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INTRODUCTION

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buspirone (byoo-spye-rone)

BuSpar

Classification

Therapeutic: antianxiety agents

Pharmacologic: azaspirodecanedione

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Indications
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Management of anxiety.

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Action
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Binds to serotonin and dopamine receptors in the brain. Increases norepinephrine metabolism in the brain. Therapeutic Effects: Relief of anxiety.

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Adverse Reactions/Side Effects
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CNS: dizziness, drowsiness, excitement, fatigue, headache, insomnia, nervousness, weakness, personality changes. EENT: blurred vision, nasal congestion, sore throat, tinnitus, altered taste or smell, conjunctivitis. Resp: chest congestion, hyperventilation, shortness of breath. CV: chest pain, palpitations, tachycardia, hypertension, hypotension, syncope. GI: nausea, abdominal pain, constipation, diarrhea, dry mouth, vomiting. GU: changes in libido, dysuria, urinary frequency, urinary hesitancy. Derm: rashes, alopecia, blisters, dry skin, easy bruising, edema, flushing, pruritus. Endo: irregular menses. MS: myalgia. Neuro: incoordination, numbness, paresthesia, tremor. Misc: clamminess, sweating, fever.

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PHYSICAL THERAPY IMPLICATIONS

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Examination and Evaluation
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  • Assess blood pressure (BP) and compare to normal values (See Appendix F). Report changes in BP, either a problematic decrease in BP (hypotension) or a sustained increase in BP (hypertension).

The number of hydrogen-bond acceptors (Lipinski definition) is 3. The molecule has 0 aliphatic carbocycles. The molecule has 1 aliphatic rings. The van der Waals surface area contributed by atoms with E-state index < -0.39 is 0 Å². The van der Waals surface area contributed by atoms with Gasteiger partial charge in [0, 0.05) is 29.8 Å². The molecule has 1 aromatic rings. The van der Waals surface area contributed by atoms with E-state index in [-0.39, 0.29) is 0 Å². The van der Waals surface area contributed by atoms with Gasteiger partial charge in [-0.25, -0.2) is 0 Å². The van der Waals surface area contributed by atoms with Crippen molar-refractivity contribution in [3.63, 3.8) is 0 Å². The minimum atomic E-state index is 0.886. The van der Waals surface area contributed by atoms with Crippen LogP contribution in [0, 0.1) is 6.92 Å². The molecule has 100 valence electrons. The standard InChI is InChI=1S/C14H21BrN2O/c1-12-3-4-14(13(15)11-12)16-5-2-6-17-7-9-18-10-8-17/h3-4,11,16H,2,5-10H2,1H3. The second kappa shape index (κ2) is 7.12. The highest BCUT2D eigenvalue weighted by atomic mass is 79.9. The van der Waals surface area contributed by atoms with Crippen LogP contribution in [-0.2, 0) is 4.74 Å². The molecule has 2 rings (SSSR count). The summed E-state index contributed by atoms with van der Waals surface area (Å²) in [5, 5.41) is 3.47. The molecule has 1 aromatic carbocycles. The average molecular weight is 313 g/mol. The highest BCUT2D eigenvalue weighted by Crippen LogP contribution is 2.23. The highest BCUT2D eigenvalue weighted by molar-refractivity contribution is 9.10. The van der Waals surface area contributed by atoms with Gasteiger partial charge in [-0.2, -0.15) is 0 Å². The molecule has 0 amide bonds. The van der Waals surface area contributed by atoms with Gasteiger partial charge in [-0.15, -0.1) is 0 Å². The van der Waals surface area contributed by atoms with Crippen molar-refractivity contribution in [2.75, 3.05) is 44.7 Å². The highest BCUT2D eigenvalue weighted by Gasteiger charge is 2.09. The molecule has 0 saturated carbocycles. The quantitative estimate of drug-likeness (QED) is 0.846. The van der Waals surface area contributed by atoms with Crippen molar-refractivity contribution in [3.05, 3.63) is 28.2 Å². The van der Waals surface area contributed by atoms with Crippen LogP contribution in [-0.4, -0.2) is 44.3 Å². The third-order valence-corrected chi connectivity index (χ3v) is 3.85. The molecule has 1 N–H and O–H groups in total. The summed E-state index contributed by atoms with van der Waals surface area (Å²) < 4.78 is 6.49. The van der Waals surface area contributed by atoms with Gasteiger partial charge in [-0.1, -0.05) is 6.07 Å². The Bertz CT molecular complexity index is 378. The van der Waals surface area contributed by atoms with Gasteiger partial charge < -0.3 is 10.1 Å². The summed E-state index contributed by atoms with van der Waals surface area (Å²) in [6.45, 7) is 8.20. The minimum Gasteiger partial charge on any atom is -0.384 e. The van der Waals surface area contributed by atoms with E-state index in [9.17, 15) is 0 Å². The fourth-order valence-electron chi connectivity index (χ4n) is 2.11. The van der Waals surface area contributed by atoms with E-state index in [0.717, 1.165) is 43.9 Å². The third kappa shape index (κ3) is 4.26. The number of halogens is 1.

• Assess heart rate, ECG, and heart sounds, especially during exercise (See Appendices G, H). Report rapid heart rate (tachycardia) or symptoms of other arrhythmias, including palpitations, chest discomfort, shortness of breath, syncope, and fatigue/weakness.

  • Monitor any breathing problems, and report shortness of breath, rapid shallow breathing, or abnormal breath sounds that might indicate pulmonary congestion (See Appendix K).

  • Monitor personality changes, including excitement and nervousness. Notify physician if these changes become problematic.

  • Assess any muscle aches or pain to rule out musculoskeletal pathology; that is, try to determine if pain is drug induced rather than caused by anatomic or biomechanical problems.

  • Assess signs of paresthesia (numbness, tingling), tremors, or incoordination. Perform objective tests, including electroneuromyography and sensory testing to document any drug-related neuropathic changes.

  • Assess dizziness and drowsiness that might affect gait, balance, and other functional activities (See Appendix C). Report balance problems and functional limitations to the physician and nursing staff, and caution the patient and family/caregivers to guard against falls and trauma.

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Interventions
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  • Guard against falls and trauma (hip fractures, head injury, and so forth). Implement fall- prevention strategies, especially in older adults or if drowsiness and dizziness carry over into the daytime (See Appendix E).

  • Because of the risk of arrhythmias and abnormal BP responses, use caution during aerobic exercise and other forms of therapeutic exercise. Assess exercise tolerance frequently (BP, heart rate, fatigue levels), and terminate exercise immediately if any untoward responses occur (See Appendix L).

  • Help patient explore nonpharmacologic methods to reduce anxiety, such as relaxation techniques, exercise, counseling, support groups, and so forth.

  • To minimize orthostatic hypotension, patient should ...

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